Day 30 -April 6 2017-13.5 miles – Derrick Knob Shelter to Mt Collins Shelter
I woke to the sound of snow flakes sliding off my rain tarp. It sounded like someone lightly gliding their fingers over a piece of paper. It was soothing in a way. It was soothing, but it also meant it was colder out than I wanted it to be.
There was only a light dusting of snow on the ground but the snow didnt look like it was going to stop anytime soon.
We ate breakfast, changed back into our damp clothing from the day before, and hit the trail.
Hiking in the snow always took more energy. It didn’t matter if it was half an inch or 10 inches. Every step forward would slide just a little bit backward. All those little back slides add up after a while.
At around 7.4 miles into the day we had a decision to make. We were at Double Spring Gap shelter and had to decide whether or not to keep going. We planned to go another 6.1 miles to the next shelter. This also involved going over the highest mountain on the AT, Clingmans dome.
The snow storm had gotten worse and we didnt want to get stuck out on the trail. We talked it over and I asked Stoat was he wanted to do. After a moments pause he said “Lets just go for it.”
The climb up Clingmans Dome, except for one section, wasn’t too steep. The snow, which was around 2 – 3 inches deep at that point, slowed us down only a little. I wasn’t as bad as we thought.
All the views on the way up were clouded over, but that’s not to say we didn’t see beautiful things. The contrast between the white snow and the dark browns and deep greens of the surrounding pine trees was gorgeous. How many people got to see the trail like that?
When we got to the top of Clingmans Dome we took a short side trail over to the tower that is built on the treed summit. At our first glimpse of the tower Stoat said, “It looks like a water slide designed by the Jetsons.”
The road that the tourists take to the tower was closed due to the weather. We had the place to ourselves.
We started walking up the ice coated circular ramp. As soon as we were above the trees we were blasted by wind. The snow, which was falling gracefully just moments before, had become horizontal flying ice pellets.
We met a hiker who was coming down from the top. He had a white beard and a serious winter hat. The kind that have the flaps for the ears. His name was Supe and I offered to take his picture. He handed me his phone and I took a picture. Then he headed back down. That just left one thing for Stoat and I to do. We walked the remaining distance to the top side by side.
We were at 6667 feet and it felt like it. We had to lean into the wind to keep from falling over. The ice was stinging our face and we couldn’t see more than 40 feet but it didn’t matter. We were having a blast.
Not long after leaving the summit we passed the 200 mile mark. Usually there is some sort of marker indicating a hundred mile mark. If it was there, it was buried under the snow.
Two and a half mile later we were at The Mount Collins Shelter. Well, we were to where we thought the shelter was supposed to be. We saw a side trail with a sign next to it. It read “Mount Collins Shelter 0.5 miles” After hiking 13.5 miles in the snow, an unexpected extra half mile hike off trail was not a welcome sight.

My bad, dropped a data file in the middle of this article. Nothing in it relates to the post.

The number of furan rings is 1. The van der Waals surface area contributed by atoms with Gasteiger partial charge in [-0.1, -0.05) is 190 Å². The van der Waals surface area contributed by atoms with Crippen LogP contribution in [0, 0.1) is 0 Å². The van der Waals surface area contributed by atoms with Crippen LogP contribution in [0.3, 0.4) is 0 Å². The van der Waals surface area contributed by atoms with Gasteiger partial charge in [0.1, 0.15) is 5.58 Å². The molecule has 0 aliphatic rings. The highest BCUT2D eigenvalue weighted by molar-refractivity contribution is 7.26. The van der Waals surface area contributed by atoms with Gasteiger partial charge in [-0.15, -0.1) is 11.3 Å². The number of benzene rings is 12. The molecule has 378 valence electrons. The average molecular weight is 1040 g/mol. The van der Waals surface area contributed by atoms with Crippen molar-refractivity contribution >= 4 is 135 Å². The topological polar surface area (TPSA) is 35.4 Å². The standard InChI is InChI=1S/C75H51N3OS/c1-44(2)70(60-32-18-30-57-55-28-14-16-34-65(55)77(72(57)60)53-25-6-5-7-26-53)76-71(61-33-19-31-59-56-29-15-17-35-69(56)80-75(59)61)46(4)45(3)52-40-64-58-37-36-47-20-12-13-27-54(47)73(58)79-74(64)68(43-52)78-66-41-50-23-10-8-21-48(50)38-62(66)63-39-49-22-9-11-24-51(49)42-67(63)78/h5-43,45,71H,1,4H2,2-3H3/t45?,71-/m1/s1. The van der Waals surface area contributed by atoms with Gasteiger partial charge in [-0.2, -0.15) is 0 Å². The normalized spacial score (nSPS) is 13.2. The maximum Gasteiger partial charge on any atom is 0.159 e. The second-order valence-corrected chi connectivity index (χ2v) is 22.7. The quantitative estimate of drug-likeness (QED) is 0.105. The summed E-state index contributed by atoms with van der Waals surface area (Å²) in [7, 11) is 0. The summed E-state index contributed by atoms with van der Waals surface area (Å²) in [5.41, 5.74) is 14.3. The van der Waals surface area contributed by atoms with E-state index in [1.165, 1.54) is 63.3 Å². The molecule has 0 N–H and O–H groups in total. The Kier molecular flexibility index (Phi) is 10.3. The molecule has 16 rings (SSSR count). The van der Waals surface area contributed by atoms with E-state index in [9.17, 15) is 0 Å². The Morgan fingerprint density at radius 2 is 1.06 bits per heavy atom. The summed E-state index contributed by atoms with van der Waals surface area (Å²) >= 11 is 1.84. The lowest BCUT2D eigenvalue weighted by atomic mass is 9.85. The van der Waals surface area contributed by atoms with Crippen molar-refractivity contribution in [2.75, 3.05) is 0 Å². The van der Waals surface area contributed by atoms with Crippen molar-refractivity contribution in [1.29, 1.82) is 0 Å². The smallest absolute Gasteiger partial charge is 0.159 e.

The side trail was slushy in spite of the very cold weather. Any hope of keeping our feet dry was quickly lost.
We began to set up our hammocks in a grove of trees near the shelter. Stoat had taken off his glove to tie a few things up. A minute ot two later his said his hand froze up and it was stinging. Recognizing the signs of early hypothermia, he quickly made his way over to the shelter. After securing the loose ends of my hammock I followed after him.
The shelter one open side had some tarps set up to block the wind. When I ducked inside I saw Stoat holding a cup of hot chocolate. A hiker had just made some and offered it to Stoat. It helped a lot.
They guy who gave Stoat the hot chocolate was the Father portion of a father and daughter team. They were out section hiking for several days. They had hung their hammock from some out of the rafters. This was against the rules but it didnt get in the way of anything so there was no harm done. The thru hikers didnt care anyway. It just meant there were two more open spots in the sleeping area of the shelter.
Speaking of the shelter, we decided Stoat was in no condition to go back outside. So after more than 200 miles into the AT, we finally decided to sleep in a shelter.
I cooked dinner for the both of us. As I did, more hikers started to trickle in. By the time we were done eating it was pretty much full. A few times we had to make room for one more but no one minded. This was a survival situation. No one was going to deny entry to anyone.
There were many stories shared that night. One story was about a hiker that had to be rescued by helicopter within the last couple of days. The cold had affected her judgement and a series of bad decisions led to a dire situation. Luckily the helicopter made it there in time.
Supe was there and we found out a little more about him. He was a retired diesel mechanic. There was also a group of section hikers led by a woman named Valerie. Their group hiked different parts of the US every year.
Everyone was pretty tired, so after hanging our wet cloths up to “dry” we went to bed.